What you need to know as an Aesthetic Practitioner during COVID-19

As the current global situation unfolds in relation to the Coronavirus pandemic, many business and clinic owners will be affected and you may be considering what you need to know as an aesthetics practitioner.

Follow the guidance

As a multi-disciplinary team of doctors, surgeons and other NHS workers, Acquisition Aesthetics have compiled the below information for our graduates, based on that which is offered by the NHS and the Department for Health. The advice and guidance from the UK Government and Public Health England is subject to frequent and fast-paced change as the situation evolves and a greater understanding of the virus is achieved. It is therefore important to stay up to date with the latest announcements.

wash your hands operate safely

Assess the risk

It’s essential that all practitioners err on the side of caution. You will need to personally assess the risk for your organisation or clinic, but should now be cancelling non-essential treatments for the next few months in order to protect the safety of your patients and staff. If you are continuing to provide urgent/emergency services, it may be wise to send communication out to your patients to reassure them that your practice is dedicated to the health, safety, and wellbeing of its patients and to inform them of the steps you are taking to mitigate the issue through your own practice. The Aesthetics Journal has posted a helpful example notice that you could use as a template.


symptoms operate safely

 Take precautions

Paralleling the necessary cancellation of all elective aesthetics procedures, you are encouraged to offer leniency on any usual cancellation penalties for those patients pre-empting the policy and contacting to cancel or reschedule appointments themselves. Where patients are deemed to require urgent or emergency treatment relating to recent aesthetics procedures, proceed with extreme caution should they be experiencing the following symptoms (as outlined by the Centre for Disease Control):

Fever / high temperature
New cough
Shortness of breath

Similar caution is imperative if they have been in contact with anyone with symptoms or a confirmed diagnosis, or have been out of the country.


Covid-19 operate safely

Sensible additional processes will be necessary during operational hours for emergency/urgent care, such as:

-Ensuring unwell staff members do not attend work.

-Practitioners wearing Personal Protective Equipment (PPE) for all treatments, a mask, and gloves.

-Capped bookings per day to avoid patients converging/crossing over within the clinic and allowing time for additional cleaning measures between patients.

-Extra vigilance with frequent thorough hand washing, and cleaning of all surfaces, door handles, and high traffic areas.

-Provision of tissues and waste bins. Encouragement to engage in Catch it, Bin it, Kill it.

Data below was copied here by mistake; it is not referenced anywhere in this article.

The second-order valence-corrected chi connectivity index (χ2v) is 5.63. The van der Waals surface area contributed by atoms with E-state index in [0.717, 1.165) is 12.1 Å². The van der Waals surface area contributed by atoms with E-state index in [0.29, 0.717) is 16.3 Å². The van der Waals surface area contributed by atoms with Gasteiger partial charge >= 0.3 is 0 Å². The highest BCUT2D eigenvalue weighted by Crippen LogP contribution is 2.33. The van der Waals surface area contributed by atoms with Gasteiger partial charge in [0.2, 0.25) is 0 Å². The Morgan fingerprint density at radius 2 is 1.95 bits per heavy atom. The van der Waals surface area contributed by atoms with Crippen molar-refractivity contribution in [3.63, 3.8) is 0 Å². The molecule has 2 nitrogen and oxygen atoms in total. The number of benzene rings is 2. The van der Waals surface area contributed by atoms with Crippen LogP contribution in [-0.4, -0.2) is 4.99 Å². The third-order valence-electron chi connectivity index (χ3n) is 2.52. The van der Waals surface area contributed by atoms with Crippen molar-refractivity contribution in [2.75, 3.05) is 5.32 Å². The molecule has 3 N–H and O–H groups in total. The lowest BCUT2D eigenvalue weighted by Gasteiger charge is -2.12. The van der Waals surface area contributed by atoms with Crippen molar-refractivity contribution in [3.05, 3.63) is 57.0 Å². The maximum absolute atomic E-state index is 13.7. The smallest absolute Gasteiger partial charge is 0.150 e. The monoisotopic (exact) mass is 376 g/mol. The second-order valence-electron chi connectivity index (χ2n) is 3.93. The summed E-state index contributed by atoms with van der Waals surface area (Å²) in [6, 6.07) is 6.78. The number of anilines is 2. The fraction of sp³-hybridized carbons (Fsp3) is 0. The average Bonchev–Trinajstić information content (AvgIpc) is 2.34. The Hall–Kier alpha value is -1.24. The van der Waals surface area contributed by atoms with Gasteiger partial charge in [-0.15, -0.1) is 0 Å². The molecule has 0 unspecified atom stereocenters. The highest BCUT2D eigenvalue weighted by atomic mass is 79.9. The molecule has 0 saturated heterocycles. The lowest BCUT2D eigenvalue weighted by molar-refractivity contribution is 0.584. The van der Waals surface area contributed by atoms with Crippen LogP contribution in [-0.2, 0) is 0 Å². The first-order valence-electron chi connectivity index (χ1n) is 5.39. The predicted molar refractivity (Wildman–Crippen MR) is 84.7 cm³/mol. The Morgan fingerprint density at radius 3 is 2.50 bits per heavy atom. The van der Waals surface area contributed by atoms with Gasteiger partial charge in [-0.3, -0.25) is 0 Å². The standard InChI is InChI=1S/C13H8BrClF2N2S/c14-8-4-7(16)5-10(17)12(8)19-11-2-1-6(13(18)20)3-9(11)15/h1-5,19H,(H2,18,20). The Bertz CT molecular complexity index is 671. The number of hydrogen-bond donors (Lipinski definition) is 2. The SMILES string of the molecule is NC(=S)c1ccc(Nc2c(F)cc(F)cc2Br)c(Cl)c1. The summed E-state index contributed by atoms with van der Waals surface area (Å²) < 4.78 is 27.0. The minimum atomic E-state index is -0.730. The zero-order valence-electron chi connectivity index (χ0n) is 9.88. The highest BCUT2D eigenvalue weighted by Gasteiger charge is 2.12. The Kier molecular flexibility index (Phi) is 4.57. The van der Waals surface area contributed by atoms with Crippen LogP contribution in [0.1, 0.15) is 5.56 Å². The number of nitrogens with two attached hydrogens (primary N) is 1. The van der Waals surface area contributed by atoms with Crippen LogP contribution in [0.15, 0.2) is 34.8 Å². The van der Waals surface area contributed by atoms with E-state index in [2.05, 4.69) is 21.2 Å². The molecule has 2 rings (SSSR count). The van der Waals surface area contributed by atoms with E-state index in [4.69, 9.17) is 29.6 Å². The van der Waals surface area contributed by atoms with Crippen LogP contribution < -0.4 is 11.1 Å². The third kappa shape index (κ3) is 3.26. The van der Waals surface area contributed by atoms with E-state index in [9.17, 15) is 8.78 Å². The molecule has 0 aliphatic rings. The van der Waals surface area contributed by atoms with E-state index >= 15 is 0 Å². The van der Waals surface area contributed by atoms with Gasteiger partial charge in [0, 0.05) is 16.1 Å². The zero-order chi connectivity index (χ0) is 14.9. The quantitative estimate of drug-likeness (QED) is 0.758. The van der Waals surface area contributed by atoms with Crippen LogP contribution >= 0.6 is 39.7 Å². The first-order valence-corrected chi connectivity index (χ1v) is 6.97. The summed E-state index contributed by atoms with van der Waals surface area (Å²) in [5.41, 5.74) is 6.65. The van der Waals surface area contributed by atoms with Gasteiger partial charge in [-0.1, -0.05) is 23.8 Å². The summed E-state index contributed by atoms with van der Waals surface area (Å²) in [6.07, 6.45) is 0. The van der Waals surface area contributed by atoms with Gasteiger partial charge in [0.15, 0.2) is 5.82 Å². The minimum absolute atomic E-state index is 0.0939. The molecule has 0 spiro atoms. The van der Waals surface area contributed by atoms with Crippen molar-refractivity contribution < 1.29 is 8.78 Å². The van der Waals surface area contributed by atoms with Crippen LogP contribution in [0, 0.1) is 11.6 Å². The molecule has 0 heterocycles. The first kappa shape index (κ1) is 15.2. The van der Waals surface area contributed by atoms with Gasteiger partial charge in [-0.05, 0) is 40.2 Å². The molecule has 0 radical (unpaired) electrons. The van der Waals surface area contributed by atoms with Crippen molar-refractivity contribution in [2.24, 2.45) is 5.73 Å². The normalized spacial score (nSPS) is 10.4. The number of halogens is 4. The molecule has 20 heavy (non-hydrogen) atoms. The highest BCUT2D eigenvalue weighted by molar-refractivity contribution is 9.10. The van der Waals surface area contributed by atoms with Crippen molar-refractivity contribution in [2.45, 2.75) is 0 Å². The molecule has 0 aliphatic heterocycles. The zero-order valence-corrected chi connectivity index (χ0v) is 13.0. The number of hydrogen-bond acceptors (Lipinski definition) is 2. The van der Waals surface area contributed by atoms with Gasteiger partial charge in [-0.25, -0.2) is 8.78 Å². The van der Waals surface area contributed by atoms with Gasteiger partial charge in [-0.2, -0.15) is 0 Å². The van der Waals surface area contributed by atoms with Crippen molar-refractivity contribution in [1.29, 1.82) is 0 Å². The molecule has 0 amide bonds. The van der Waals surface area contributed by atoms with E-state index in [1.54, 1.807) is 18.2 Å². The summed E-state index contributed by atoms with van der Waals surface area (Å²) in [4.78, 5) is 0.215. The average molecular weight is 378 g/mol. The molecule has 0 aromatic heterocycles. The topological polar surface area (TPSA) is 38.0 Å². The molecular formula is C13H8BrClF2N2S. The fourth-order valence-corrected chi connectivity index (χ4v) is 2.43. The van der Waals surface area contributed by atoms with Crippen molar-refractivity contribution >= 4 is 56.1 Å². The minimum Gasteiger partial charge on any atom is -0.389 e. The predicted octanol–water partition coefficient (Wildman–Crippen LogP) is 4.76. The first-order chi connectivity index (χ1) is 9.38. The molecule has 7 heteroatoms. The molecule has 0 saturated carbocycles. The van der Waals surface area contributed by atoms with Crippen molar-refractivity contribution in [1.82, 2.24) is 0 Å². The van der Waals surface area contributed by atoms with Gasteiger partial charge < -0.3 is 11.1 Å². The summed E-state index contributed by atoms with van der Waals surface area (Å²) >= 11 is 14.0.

-Provision of educational guidance for your team and any attending patients – the CDC offer a number of printable resources.


Seek support

You may be wondering what kind of financial support (or other support) is available to businesses at this time and what might be available in the future. Public Health England has outlined a number of planned support measures for small businesses in light of the current crises. These include grant funding, business loan schemes, business rate holidays and SSP relief packages. More information can be found in the COVID 19 – Support for Small Businesses guidance.


Take care of yourself

Remember, the above guidance applies to you, too. Whilst it can be a concerning time to think about the possibility of not being well or available to run or manage your business, your health and the health of those around you must come first. This includes your mental wellbeing in a time fraught with worries and fear of the unknown, so do what you can to find a moment of peace within each day.

Pay extra attention if you identify as a member of the vulnerable or at-risk groups defined by the NHS, or if you experience any of the following emergency symptoms which require immediate medical attention:

  • Difficulty breathing or shortness of breath
  • Persistent pain or pressure in the chest
  • New confusion or inability to rouse
  • Bluish lips or face

This list is not exhaustive. Consult your medical provider for any other severe or concerning symptoms.

As a medical professional, you have the advantage of possessing an enhanced understanding of infection control and risk, and best practice for cross-contamination avoidance, which you can use to better protect yourself and others from catching and/or spreading Coronavirus, whilst carrying out any urgent/emergency treatment.

This is a difficult and uncertain time for us all, but we are confident our country will follow others around the world and come out the other side of this pandemic in the months to come, ready to continue business as usual.

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